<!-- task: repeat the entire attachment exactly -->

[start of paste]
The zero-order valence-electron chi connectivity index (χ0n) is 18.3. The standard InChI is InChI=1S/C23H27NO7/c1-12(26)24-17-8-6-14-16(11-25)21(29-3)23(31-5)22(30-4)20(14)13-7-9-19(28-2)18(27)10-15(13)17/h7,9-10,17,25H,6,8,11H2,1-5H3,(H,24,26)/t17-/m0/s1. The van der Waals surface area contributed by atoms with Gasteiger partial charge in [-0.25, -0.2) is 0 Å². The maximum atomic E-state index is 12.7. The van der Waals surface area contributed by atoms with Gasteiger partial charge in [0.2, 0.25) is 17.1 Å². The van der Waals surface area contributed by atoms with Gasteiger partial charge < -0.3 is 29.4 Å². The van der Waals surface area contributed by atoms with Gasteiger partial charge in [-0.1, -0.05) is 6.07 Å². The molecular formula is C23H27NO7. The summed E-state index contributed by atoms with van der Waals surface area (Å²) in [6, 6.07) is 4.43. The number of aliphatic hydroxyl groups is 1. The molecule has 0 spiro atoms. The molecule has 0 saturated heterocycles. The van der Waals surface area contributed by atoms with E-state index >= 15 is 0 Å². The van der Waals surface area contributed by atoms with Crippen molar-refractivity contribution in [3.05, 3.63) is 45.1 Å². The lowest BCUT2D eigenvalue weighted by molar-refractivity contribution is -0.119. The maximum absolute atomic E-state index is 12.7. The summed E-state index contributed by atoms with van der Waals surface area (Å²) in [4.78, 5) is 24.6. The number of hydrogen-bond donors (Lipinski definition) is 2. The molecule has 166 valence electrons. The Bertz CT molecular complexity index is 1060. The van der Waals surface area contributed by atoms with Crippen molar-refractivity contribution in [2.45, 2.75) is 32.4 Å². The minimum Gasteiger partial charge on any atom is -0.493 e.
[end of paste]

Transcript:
The zero-order valence-electron chi connectivity index (χ0n) is 18.3. The standard InChI is InChI=1S/C23H27NO7/c1-12(26)24-17-8-6-14-16(11-25)21(29-3)23(31-5)22(30-4)20(14)13-7-9-19(28-2)18(27)10-15(13)17/h7,9-10,17,25H,6,8,11H2,1-5H3,(H,24,26)/t17-/m0/s1. The van der Waals surface area contributed by atoms with Gasteiger partial charge in [-0.25, -0.2) is 0 Å². The maximum atomic E-state index is 12.7. The van der Waals surface area contributed by atoms with Gasteiger partial charge in [0.2, 0.25) is 17.1 Å². The van der Waals surface area contributed by atoms with Gasteiger partial charge < -0.3 is 29.4 Å². The van der Waals surface area contributed by atoms with Gasteiger partial charge in [-0.1, -0.05) is 6.07 Å². The molecular formula is C23H27NO7. The summed E-state index contributed by atoms with van der Waals surface area (Å²) in [6, 6.07) is 4.43. The number of aliphatic hydroxyl groups is 1. The molecule has 0 spiro atoms. The molecule has 0 saturated heterocycles. The van der Waals surface area contributed by atoms with E-state index >= 15 is 0 Å². The van der Waals surface area contributed by atoms with Crippen molar-refractivity contribution in [3.05, 3.63) is 45.1 Å². The lowest BCUT2D eigenvalue weighted by molar-refractivity contribution is -0.119. The maximum absolute atomic E-state index is 12.7. The summed E-state index contributed by atoms with van der Waals surface area (Å²) in [4.78, 5) is 24.6. The number of hydrogen-bond donors (Lipinski definition) is 2. The molecule has 166 valence electrons. The Bertz CT molecular complexity index is 1060. The van der Waals surface area contributed by atoms with Crippen molar-refractivity contribution in [2.45, 2.75) is 32.4 Å². The minimum Gasteiger partial charge on any atom is -0.493 e.